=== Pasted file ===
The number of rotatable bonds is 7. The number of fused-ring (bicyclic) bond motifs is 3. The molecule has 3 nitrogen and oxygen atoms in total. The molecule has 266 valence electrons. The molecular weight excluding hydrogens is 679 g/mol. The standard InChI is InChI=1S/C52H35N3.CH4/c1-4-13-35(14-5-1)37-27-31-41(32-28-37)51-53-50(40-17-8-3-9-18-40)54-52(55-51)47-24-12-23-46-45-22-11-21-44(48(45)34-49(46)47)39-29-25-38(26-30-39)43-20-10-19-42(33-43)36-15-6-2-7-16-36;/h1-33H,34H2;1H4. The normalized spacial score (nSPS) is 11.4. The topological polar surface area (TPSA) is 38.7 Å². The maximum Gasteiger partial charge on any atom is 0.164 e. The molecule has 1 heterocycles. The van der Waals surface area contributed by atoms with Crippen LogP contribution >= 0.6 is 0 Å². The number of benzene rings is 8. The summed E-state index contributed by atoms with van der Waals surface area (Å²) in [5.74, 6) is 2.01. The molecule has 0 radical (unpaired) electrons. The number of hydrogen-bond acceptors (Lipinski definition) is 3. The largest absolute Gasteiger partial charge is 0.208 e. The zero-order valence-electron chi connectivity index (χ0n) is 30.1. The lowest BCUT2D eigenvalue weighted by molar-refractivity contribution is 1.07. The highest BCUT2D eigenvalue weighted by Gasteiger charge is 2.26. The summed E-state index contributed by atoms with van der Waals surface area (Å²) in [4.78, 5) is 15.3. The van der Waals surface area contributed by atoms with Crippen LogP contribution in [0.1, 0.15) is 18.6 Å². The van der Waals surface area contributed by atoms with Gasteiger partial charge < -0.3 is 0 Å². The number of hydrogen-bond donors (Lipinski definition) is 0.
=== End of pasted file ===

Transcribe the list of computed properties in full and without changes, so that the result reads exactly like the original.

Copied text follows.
The number of rotatable bonds is 7. The number of fused-ring (bicyclic) bond motifs is 3. The molecule has 3 nitrogen and oxygen atoms in total. The molecule has 266 valence electrons. The molecular weight excluding hydrogens is 679 g/mol. The standard InChI is InChI=1S/C52H35N3.CH4/c1-4-13-35(14-5-1)37-27-31-41(32-28-37)51-53-50(40-17-8-3-9-18-40)54-52(55-51)47-24-12-23-46-45-22-11-21-44(48(45)34-49(46)47)39-29-25-38(26-30-39)43-20-10-19-42(33-43)36-15-6-2-7-16-36;/h1-33H,34H2;1H4. The normalized spacial score (nSPS) is 11.4. The topological polar surface area (TPSA) is 38.7 Å². The maximum Gasteiger partial charge on any atom is 0.164 e. The molecule has 1 heterocycles. The van der Waals surface area contributed by atoms with Crippen LogP contribution >= 0.6 is 0 Å². The number of benzene rings is 8. The summed E-state index contributed by atoms with van der Waals surface area (Å²) in [5.74, 6) is 2.01. The molecule has 0 radical (unpaired) electrons. The number of hydrogen-bond acceptors (Lipinski definition) is 3. The largest absolute Gasteiger partial charge is 0.208 e. The zero-order valence-electron chi connectivity index (χ0n) is 30.1. The lowest BCUT2D eigenvalue weighted by molar-refractivity contribution is 1.07. The highest BCUT2D eigenvalue weighted by Gasteiger charge is 2.26. The summed E-state index contributed by atoms with van der Waals surface area (Å²) in [4.78, 5) is 15.3. The van der Waals surface area contributed by atoms with Crippen LogP contribution in [0.1, 0.15) is 18.6 Å². The van der Waals surface area contributed by atoms with Gasteiger partial charge < -0.3 is 0 Å². The number of hydrogen-bond donors (Lipinski definition) is 0.